I wish my friend well, though from a distance.

I honestly hope she finds the peace that we all need.

friend

Yes, I Have Changed …

change

Queen Street West, Toronto

I simply could not continue to survive in this world the way I was.

I’m surprised I lasted as long as I did.

Yes, folks, there is such a thing as being too kind, too giving, too compassionate, too forgiving and too loving.

It becomes too much when it is done without regard for oneself; when serving others is prioritized to the point that the giver’s own needs are sacrificed.

What follows is a state of being which is decidedly not spiritual. What follows is the definition of martyrdom. In my case, martyring myself to useless, superfluous and thankless causes.

Take it from one who knows, this mindset attracts the wrong people.  Interestingly enough, this mindset can also extend to attracting the wrong reactions from the right people.

Not a happy place to be in.

In my own personal situation, it was very easy for others to push the right buttons to manipulate me into agreeing with and doing things when my heart and spirit were screaming “NO”!

Simply:

allude to a lack of compassion or hypocrisy;

mention selfishness and sprinkle on a little guilt;

add a dose of “What will other people think?”

And certain characters had me exactly where they wanted me – doing backflips and jumping through ridiculous hoops for their viewing pleasure.

As I look back, I see it was almost comical.

Until it wasn’t.

Until I was so exhausted, and so resentful and so burned out that I did not even resemble the original kind and compassionate person I started out as. All that was left was a threadbare, used up doormat.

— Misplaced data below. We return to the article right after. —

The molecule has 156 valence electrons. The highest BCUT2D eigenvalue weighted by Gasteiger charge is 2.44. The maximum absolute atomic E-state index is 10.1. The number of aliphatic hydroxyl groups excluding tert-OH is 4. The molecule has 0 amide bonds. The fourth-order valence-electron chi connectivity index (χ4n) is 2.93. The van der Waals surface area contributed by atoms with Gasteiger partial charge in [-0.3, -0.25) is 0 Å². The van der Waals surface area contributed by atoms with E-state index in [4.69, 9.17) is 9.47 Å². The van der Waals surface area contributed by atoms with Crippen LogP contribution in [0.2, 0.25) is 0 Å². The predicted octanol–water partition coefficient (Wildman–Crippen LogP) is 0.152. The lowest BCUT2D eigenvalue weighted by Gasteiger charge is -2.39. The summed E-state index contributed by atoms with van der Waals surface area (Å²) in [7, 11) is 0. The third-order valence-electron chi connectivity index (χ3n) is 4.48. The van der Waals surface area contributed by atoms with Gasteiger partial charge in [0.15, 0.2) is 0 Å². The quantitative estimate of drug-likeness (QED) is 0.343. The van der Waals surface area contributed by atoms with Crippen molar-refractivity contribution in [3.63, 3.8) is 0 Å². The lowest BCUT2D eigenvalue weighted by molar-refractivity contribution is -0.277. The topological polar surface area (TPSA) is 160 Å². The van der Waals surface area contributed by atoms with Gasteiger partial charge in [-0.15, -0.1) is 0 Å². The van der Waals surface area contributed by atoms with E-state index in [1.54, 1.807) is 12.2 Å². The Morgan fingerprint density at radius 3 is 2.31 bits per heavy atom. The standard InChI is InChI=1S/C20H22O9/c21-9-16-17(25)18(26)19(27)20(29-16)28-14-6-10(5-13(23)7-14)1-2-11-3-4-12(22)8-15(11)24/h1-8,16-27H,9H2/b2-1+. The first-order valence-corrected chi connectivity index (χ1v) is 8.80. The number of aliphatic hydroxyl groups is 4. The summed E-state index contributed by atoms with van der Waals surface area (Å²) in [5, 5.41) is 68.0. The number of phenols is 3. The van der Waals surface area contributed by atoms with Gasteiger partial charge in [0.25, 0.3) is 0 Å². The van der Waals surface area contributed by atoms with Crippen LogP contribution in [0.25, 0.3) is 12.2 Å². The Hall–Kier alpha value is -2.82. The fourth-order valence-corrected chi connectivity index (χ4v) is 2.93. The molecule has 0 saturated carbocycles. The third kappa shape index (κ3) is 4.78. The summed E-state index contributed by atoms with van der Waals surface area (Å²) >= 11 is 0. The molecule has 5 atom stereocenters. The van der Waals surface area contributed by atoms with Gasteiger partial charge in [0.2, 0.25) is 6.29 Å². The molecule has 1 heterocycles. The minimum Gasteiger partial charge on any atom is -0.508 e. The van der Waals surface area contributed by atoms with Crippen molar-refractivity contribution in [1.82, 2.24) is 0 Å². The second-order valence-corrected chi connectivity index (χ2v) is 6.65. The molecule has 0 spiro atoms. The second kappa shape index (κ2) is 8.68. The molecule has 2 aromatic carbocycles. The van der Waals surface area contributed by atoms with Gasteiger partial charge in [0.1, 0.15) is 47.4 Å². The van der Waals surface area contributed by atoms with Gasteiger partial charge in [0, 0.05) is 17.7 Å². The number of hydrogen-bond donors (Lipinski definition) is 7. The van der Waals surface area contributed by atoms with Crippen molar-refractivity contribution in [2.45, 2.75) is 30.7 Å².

So I changed.

I realized kindness and compassion are only authentic when they are first applied to oneself. And this is where boundaries began. Take it from me, there are some things we cannot do for others, because the resulting impact on ourselves is far too great for us to bear. Which brings me to the next point –

Sometimes we will disappoint people, and this is perfectly fine. They will survive it, and so will we.

In the same manner, sometimes we will be misunderstood. Also fine. Things generally become clearer as time passes.

Now we come to the hardest part –

Sometimes when we stand up for ourselves and exercise our right to say “no”, we will not be liked. Not always. But sometimes. I have come to accept this. I have no control over what other people think of me. Their opinion of me is their business – not mine. In the end, a “friendship” that is based on us not being our authentic self by saying “yes” when we mean “no”, is no friendship at all. Rather, it is an “entanglement”, in which both parties are better off without. (Trust me on this one. I spent over 30 years on such an “entanglement” and barely made it out with my heart and spirit still intact).

Over time, I have come to acknowledge that not all people carry positive motives in their hearts; that “acquaintance” is not another word for “friend”; that people can say one thing and in the end do something else entirely; and that, even those who are close, will sometimes make choices that are not in our best interest. I am okay with all of this. I have learned to look after myself and my own needs. This is my job to do. Nobody else’s. I truly am a “grown up”. Finally.

I still believe in love, compassion, kindness, goodness and having a generous heart.

But now, this is tempered with reality.

I  still am a “nice girl”.

But, make no mistake, I am no push-over.

My eyes are wide open.